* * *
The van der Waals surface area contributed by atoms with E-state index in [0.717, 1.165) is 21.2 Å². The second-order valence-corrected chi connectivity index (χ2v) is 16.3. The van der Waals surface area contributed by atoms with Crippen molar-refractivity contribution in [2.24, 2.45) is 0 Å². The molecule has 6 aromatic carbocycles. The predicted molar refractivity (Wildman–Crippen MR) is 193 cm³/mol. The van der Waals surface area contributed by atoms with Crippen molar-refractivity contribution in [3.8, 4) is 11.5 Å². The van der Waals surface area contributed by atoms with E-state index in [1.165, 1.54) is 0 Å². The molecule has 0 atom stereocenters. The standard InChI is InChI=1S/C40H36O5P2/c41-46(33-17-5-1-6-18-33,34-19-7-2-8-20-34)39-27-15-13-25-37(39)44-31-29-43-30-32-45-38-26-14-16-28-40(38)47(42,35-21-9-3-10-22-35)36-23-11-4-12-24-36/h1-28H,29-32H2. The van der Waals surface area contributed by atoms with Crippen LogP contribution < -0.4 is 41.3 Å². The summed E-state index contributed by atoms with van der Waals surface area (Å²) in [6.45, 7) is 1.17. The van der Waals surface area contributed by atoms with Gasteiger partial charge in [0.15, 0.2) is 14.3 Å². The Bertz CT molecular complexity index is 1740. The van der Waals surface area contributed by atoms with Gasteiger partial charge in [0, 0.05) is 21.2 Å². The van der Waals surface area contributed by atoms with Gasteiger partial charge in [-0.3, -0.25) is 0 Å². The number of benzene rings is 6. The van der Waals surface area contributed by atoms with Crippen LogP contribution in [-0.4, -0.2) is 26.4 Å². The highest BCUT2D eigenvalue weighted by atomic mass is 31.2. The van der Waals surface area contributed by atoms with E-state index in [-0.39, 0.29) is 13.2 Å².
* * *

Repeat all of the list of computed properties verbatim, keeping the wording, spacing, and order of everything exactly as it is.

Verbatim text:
The van der Waals surface area contributed by atoms with E-state index in [0.717, 1.165) is 21.2 Å². The second-order valence-corrected chi connectivity index (χ2v) is 16.3. The van der Waals surface area contributed by atoms with Crippen molar-refractivity contribution in [2.24, 2.45) is 0 Å². The molecule has 6 aromatic carbocycles. The predicted molar refractivity (Wildman–Crippen MR) is 193 cm³/mol. The van der Waals surface area contributed by atoms with Crippen molar-refractivity contribution in [3.8, 4) is 11.5 Å². The van der Waals surface area contributed by atoms with E-state index in [1.165, 1.54) is 0 Å². The molecule has 0 atom stereocenters. The standard InChI is InChI=1S/C40H36O5P2/c41-46(33-17-5-1-6-18-33,34-19-7-2-8-20-34)39-27-15-13-25-37(39)44-31-29-43-30-32-45-38-26-14-16-28-40(38)47(42,35-21-9-3-10-22-35)36-23-11-4-12-24-36/h1-28H,29-32H2. The van der Waals surface area contributed by atoms with Crippen LogP contribution < -0.4 is 41.3 Å². The summed E-state index contributed by atoms with van der Waals surface area (Å²) in [6.45, 7) is 1.17. The van der Waals surface area contributed by atoms with Gasteiger partial charge in [0.15, 0.2) is 14.3 Å². The Bertz CT molecular complexity index is 1740. The van der Waals surface area contributed by atoms with Gasteiger partial charge in [0, 0.05) is 21.2 Å². The van der Waals surface area contributed by atoms with Gasteiger partial charge in [-0.3, -0.25) is 0 Å². The number of benzene rings is 6. The van der Waals surface area contributed by atoms with Crippen LogP contribution in [-0.4, -0.2) is 26.4 Å². The highest BCUT2D eigenvalue weighted by atomic mass is 31.2. The van der Waals surface area contributed by atoms with E-state index in [-0.39, 0.29) is 13.2 Å².